Thursday, January 20, 2011

Some Things to Keep in Mind

As we have noted, if we consider the human race to be monogenesis in origin, then differences must have developed or deviated away from a common source. If this is the case, then, as is a common assumption, varying external factors will play into a “nature selection” that will produce different results that in some way correlate to these factors. However, we know now that natural selection is confined to the gene pool already present in a population. That is, excluding mutations, the variation within a population is limited to what is already contained in its collective DNA, something akin to Kant’s “seed”. When a population is separated into two gene pools (migration, catastrophe, you name it) the two pools will at first appear more or less identical. However, once the distinction has been made and the respective populations refrain from interbreeding, their evolutionary paths necessarily diverge. This may not become immediately observable, but we must keep in mind physical appearances are only accidents in this respect. A population that strays to an extreme local will undergo heavy natural pressure to adapt, its gene pool being pulled in directions more accommodating to its environment. Of course, a population that separates itself, yet remains in a comparable climate will not be inclined to deviate much from its current manifestation. Still, over time differences will naturally occur; the chances of two isolated populations maintaining identical evolutionary tracks are slim, if plausible at all. We know race is contrived and culture is imposed, but to me it seems that at least originally, we are justified in making distinctions based on divergent (in the positive sense) gene pools. Now, how many generations does it take to produce a new race? Should we base race solely on observable differences? The Korean and the Chinese were separated long enough that their gene pools disseminated into two observably different populations. Strangely enough, while I see no difference, any Asian will immediately recognize the distinction. Now, as Dr J said, we are all mixed. Globalization means that there are no more isolated populations. We may now envision, at least theoretically, the entire human population as belonging to a single gene pool. There are, of course, clusters of certain genetic frequencies here and there, and the environment still pulls a relative population one way or another. Still, excluding human social factors, the advent of globalization produces a single human gene pool that entails, for better or worse, a higher propensity for biological convergence and a lower propensity for biological divergence. That any male on earth could potentially mate with any female means that the variation between humans at this moment is already theoretically contained in a single gene pool; we are all variations of the same thing.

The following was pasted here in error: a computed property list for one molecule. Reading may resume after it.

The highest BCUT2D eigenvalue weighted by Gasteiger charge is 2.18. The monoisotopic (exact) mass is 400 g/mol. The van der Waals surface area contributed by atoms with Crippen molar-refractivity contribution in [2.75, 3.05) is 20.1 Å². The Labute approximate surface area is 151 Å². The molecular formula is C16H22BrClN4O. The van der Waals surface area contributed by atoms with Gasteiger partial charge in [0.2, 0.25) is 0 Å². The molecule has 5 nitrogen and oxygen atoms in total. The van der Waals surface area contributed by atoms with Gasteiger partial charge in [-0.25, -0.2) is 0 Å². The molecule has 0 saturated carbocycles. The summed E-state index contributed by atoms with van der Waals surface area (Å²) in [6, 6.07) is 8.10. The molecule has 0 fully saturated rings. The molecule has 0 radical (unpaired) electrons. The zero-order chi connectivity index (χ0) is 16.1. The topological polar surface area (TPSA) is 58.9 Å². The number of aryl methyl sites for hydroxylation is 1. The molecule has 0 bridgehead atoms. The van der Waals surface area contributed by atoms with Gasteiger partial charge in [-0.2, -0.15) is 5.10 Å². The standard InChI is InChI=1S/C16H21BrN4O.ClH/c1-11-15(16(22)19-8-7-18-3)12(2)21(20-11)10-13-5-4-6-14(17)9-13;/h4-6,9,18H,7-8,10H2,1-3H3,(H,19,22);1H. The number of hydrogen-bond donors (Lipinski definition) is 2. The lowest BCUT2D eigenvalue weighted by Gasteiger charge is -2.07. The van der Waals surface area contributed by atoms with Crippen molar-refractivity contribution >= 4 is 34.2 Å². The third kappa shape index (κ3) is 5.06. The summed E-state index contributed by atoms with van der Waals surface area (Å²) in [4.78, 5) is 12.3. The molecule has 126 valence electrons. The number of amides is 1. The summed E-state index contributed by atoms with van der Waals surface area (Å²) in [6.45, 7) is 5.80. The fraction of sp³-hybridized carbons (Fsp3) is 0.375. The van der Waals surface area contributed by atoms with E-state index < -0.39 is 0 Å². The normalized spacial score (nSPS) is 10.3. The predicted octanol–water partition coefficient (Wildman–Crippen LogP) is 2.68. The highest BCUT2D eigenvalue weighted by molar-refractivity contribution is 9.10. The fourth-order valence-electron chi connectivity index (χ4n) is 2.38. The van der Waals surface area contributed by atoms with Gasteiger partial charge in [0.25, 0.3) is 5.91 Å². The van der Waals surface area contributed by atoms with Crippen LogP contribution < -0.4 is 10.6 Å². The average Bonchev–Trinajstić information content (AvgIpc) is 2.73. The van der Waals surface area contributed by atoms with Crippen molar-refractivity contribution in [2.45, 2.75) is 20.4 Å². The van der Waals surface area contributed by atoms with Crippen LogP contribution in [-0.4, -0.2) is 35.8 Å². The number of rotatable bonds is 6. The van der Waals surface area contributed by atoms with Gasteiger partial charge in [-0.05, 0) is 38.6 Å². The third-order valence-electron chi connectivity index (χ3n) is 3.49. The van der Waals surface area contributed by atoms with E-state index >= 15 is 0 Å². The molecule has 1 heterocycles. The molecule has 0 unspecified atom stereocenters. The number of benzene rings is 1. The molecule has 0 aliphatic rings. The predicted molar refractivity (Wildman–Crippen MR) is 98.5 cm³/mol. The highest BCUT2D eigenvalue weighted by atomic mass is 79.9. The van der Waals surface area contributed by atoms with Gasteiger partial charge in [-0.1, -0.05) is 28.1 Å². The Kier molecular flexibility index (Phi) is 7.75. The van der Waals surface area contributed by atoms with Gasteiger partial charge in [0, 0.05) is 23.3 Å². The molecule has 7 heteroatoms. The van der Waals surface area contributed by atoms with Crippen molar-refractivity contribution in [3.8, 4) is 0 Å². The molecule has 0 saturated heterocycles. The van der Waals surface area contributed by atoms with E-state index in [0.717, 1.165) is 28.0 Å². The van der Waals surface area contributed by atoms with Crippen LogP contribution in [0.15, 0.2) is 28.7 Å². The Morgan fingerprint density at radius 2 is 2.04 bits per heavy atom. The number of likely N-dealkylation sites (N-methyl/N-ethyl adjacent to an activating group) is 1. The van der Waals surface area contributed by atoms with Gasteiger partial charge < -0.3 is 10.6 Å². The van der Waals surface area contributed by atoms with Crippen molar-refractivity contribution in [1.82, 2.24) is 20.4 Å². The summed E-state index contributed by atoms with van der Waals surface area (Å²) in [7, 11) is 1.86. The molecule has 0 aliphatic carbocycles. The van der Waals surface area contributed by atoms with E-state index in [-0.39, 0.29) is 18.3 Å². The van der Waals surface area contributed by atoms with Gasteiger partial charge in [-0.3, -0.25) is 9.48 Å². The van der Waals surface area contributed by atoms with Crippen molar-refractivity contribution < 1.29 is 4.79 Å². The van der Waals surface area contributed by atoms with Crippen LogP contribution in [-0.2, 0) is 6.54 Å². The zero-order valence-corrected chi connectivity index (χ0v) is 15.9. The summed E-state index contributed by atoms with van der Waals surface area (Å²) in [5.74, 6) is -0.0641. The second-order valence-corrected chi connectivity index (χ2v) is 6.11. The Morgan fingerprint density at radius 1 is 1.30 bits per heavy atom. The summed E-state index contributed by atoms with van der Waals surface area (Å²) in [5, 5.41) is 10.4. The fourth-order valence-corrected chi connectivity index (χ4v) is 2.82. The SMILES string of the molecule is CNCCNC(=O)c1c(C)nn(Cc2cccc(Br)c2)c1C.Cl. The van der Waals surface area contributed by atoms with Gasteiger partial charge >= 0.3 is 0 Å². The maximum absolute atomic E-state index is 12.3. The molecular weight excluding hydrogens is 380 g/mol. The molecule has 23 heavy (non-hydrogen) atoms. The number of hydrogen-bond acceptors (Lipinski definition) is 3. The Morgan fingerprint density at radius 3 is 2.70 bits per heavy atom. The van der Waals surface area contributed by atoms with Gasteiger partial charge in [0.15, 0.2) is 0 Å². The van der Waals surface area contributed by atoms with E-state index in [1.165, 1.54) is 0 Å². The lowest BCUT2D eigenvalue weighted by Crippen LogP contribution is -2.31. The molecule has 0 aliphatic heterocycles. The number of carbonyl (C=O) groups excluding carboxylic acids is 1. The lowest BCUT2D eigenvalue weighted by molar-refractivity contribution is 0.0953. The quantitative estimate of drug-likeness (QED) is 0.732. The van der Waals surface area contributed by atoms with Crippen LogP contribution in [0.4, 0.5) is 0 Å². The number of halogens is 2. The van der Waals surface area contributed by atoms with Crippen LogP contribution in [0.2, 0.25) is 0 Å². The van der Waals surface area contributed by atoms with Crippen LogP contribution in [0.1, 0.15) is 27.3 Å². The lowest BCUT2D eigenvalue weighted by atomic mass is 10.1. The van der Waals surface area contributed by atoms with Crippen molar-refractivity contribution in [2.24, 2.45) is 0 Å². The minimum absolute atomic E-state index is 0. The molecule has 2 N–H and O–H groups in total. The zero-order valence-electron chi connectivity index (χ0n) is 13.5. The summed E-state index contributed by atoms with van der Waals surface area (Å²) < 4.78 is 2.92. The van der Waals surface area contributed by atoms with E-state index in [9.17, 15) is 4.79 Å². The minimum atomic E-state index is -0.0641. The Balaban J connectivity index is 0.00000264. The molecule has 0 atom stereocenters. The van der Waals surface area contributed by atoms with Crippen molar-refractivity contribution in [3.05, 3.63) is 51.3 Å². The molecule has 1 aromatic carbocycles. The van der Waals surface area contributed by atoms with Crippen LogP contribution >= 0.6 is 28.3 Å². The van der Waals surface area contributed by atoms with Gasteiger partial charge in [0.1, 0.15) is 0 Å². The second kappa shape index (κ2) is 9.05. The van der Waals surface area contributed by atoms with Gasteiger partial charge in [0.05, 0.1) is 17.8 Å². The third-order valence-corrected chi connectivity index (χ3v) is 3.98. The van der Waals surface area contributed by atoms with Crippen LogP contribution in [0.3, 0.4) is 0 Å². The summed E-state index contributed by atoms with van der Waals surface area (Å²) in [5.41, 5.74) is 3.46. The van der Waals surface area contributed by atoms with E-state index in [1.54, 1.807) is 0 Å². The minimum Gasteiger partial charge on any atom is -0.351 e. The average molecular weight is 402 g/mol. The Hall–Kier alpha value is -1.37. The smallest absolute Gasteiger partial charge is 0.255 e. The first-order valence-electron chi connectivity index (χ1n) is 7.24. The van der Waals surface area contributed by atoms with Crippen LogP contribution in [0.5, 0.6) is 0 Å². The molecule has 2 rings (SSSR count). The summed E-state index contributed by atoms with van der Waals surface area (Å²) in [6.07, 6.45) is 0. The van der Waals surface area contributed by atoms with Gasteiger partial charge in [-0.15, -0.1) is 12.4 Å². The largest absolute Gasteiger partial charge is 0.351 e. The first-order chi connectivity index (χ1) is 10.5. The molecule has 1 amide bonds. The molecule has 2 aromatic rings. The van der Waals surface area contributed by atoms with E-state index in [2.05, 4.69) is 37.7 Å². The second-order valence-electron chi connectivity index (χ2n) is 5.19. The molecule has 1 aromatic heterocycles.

1 comment:

  1. I appreciate your elaboration on the idea that divergence is not necessarily a bad thing, but rather an unavoidable result of the separation of a species form each other for a long enough amount of time. I agree with you that the differences are present among the human race, and those differences can be observed as at least originating from different regions of the world where environmental influences likely played a part. I would, however, like to present an expounded view on the role of evolution in a gene pool from a monogenesis point of view.
    A current theory in evolutionary science is that there is in fact a Y-chromosomal Adam and a Mitochondrial Eve. All humans' DNA can be traced to one male who lived on the African continent between 60,000 and 90,000 years ago. Mitochondrial mtDNA is all from these 'Eve' source who lived possible 140,000 years ago. It was the descendants of the 'Adam' that traveled out of Africa, along the Asian coast, and found their way to Australia (the ancestors of the Aborigines), replacing Neanderthals and other lineages of Homo sapiens as they went.
    I believe that the most interesting part of this well-accepted theory is that a) the monogenesis supporters were right (even though here it is explained through a non-creation point of view), and b) we, as white Caucasians are not the 'standard' of the gene pool as many of these early writers seemed to think. If fact, if considering skin tone alone, Caucasians are some of the most 'divergent' humans since Africans, Indians, and Aborigines are likely first descended from the Y-chromosome Adam as his descendants traversed that area.


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